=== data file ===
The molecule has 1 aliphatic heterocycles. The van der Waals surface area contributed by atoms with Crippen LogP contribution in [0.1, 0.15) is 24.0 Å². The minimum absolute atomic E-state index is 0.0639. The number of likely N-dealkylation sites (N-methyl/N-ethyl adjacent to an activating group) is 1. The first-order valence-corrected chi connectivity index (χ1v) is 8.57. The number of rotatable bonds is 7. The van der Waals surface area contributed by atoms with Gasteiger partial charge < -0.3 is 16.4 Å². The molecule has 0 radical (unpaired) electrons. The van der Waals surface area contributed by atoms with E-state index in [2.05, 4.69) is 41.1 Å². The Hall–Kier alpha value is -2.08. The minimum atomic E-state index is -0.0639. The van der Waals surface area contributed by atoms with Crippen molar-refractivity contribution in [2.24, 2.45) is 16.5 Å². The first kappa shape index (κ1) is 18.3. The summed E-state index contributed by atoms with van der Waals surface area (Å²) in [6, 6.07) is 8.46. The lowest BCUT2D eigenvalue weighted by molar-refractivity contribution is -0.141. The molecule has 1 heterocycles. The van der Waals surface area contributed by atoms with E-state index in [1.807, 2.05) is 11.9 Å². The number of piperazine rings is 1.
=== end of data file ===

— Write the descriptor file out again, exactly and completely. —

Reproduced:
The molecule has 1 aliphatic heterocycles. The van der Waals surface area contributed by atoms with Crippen LogP contribution in [0.1, 0.15) is 24.0 Å². The minimum absolute atomic E-state index is 0.0639. The number of likely N-dealkylation sites (N-methyl/N-ethyl adjacent to an activating group) is 1. The first-order valence-corrected chi connectivity index (χ1v) is 8.57. The number of rotatable bonds is 7. The van der Waals surface area contributed by atoms with Gasteiger partial charge < -0.3 is 16.4 Å². The molecule has 0 radical (unpaired) electrons. The van der Waals surface area contributed by atoms with E-state index in [2.05, 4.69) is 41.1 Å². The Hall–Kier alpha value is -2.08. The minimum atomic E-state index is -0.0639. The van der Waals surface area contributed by atoms with Crippen molar-refractivity contribution in [2.24, 2.45) is 16.5 Å². The first kappa shape index (κ1) is 18.3. The summed E-state index contributed by atoms with van der Waals surface area (Å²) in [6, 6.07) is 8.46. The lowest BCUT2D eigenvalue weighted by molar-refractivity contribution is -0.141. The molecule has 1 heterocycles. The van der Waals surface area contributed by atoms with E-state index in [1.807, 2.05) is 11.9 Å². The number of piperazine rings is 1.